Still, there are those who feel he will return to the ring, perhaps sooner than later. Talk recently has been of a potential match between himself and perennial loudmouth Adrien Broner…unquestionably an entertaining, if not a top level, pairing. Sure enough, Pacquiao promoter Bob Arum is said to have held a date in October in Vegas (at the Mandalay Bay) just in case the iconic multi-division champ decides to come back after a typically short boxer’s retirement.
It’s hard to imagine how the man will be able to focus on politics as well as prize fighting, however. Perhaps Pacquiao will simply decide that he can’t engage in both activities anymore. After all, he’s quite occupied as it is. For instance, on top of his other responsibilities, Pacquiao is also planning on memorizing his country’s constitution.
Next we’ll find out Michael Buffer will be reciting the Gettysburg Address on pay per view.
Muhammad Ali and the Courage that Defined Him
Muhammad Ali and the Courage that Defined Him
By: Kirk Jackson
The self-proclaimed “The Greatest” shocked the world many times over throughout the course of his life.
Muhammad Ali stunned us all with his passing last week and the world mourned his loss ever since.
Since his passing, there is an outpouring of sadness and tributes from various media outlets, networks, publications, celebrities, family, friends, admirers and so on.
Words cannot accurately describe Ali’s impact or the pain of losing him. Despite his ailments and continual physical deterioration, I was at a loss for words when it set in he was actually gone.
I, along with many others selfishly mourn the loss of Muhammad Ali, as he is easily recognized as one of the world’s most popular icons.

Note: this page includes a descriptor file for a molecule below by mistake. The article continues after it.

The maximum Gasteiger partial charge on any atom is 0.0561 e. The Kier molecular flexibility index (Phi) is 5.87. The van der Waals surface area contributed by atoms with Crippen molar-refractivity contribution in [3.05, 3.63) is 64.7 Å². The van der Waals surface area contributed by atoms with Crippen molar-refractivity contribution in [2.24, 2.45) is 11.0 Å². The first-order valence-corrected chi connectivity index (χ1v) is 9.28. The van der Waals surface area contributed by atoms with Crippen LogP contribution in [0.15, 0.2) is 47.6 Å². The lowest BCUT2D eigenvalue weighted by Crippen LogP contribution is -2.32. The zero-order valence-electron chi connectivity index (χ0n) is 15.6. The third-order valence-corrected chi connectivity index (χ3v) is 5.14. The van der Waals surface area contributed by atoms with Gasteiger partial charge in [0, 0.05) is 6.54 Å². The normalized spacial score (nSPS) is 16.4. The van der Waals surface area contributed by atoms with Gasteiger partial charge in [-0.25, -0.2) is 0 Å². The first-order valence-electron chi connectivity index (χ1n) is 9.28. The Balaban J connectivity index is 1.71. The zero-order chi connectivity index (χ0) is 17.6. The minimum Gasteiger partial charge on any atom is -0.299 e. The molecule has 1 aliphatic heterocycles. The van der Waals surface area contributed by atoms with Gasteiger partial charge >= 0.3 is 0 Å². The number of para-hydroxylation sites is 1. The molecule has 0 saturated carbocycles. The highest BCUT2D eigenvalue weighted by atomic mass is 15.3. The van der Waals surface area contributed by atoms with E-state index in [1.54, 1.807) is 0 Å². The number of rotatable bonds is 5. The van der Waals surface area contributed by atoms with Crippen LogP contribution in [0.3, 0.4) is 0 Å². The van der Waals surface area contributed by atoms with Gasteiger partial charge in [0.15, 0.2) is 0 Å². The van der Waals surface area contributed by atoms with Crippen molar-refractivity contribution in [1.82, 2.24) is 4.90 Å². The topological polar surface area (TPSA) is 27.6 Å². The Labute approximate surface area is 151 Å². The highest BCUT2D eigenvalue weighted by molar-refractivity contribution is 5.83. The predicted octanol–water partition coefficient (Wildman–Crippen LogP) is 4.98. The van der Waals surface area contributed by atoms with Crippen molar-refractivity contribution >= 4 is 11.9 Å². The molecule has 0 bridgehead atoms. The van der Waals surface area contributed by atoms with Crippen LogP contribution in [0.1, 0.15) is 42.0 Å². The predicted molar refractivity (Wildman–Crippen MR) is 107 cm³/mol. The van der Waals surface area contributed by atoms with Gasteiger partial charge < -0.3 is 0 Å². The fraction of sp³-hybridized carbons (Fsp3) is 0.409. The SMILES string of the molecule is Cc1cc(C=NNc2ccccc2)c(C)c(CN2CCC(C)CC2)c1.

It is difficult to find the superlatives to describe his impact on the world and on me personally.
Those of us impacted by his courage, passion, brilliance, can attempt to carry on his legacy; as that may be the best way to pay tribute and honor him.
The best way I know to honor his memory is to adhere to that and do my best to carry on his legacy and to disclose his impact on me.
Ali’s professional career ended long before I was born or even thought of, but he was someone my mom fondly talked about constantly.
My mother would always speak of Ali like an older relative and we would watch his fights on ESPN’s Classic Fights; marveling at his performances against Joe Frazier and George Foreman as she would tell me he was the greatest of all time.
I would always ask why? Why is Muhammad Ali the greatest of all time?
I always wondered why he was so confident and talked so much trash. I pondered was he really that great?
As a young kid, I thought his confidence derived from his fighting skills. The way he would dance around the ring, flicker his beautiful left jab, dodge incoming attacks and sting his opponents with combinations. I thought that was pretty cool and I was a fan of the “Ali Shuffle.”
Of course I was too young to truly comprehend the wide array of skills from Ali; the intricate foot work and dexterity, his cat like reflexes and ability to predict the moves of his opponent, his head movement, his ability to execute complex moves such as a pull-counter, his ring savvy and overall intelligence, his various movements others would emulate years to come.
My mother never provided a definitive explanation as to why he was so great or simply the greatest, but she informed me he stood up for us.
As in “Us” she meant black people. As I grew up and gained more worldly experience and learned more about the Civil Rights Movement, I discovered some of things that made Ali so great.
Ali instilled a sense in pride for black people. He made me proud of what I am, without apology for it. Many instances we’re taught and told to act a certain way and with Ali, he carried himself in such a way, it was truly polarizing.
My mother made me read about The Black Panther Party and Malcolm X. She felt it was important for me to gain perspective and understanding about some of the significant people playing a huge part during the Civil Rights Movement.
There is a huge misconception about the Black Panther Party and Malcolm X, as they are inaccurately portrayed as hateful individuals, when in reality, they just wanted equality.
What is cool though is as I’m reading about Malcolm X and watching documentaries and such, I see Muhammad Ali.
Ali, the Heavyweight Champion of the world is hanging out with Malcolm X and speaking about the injustices black people are facing in America. How cool is that?
We have one of the world’s most popular athletes taking a socially conscious, political stand; firmly planting his seeds in the subconscious of American matters.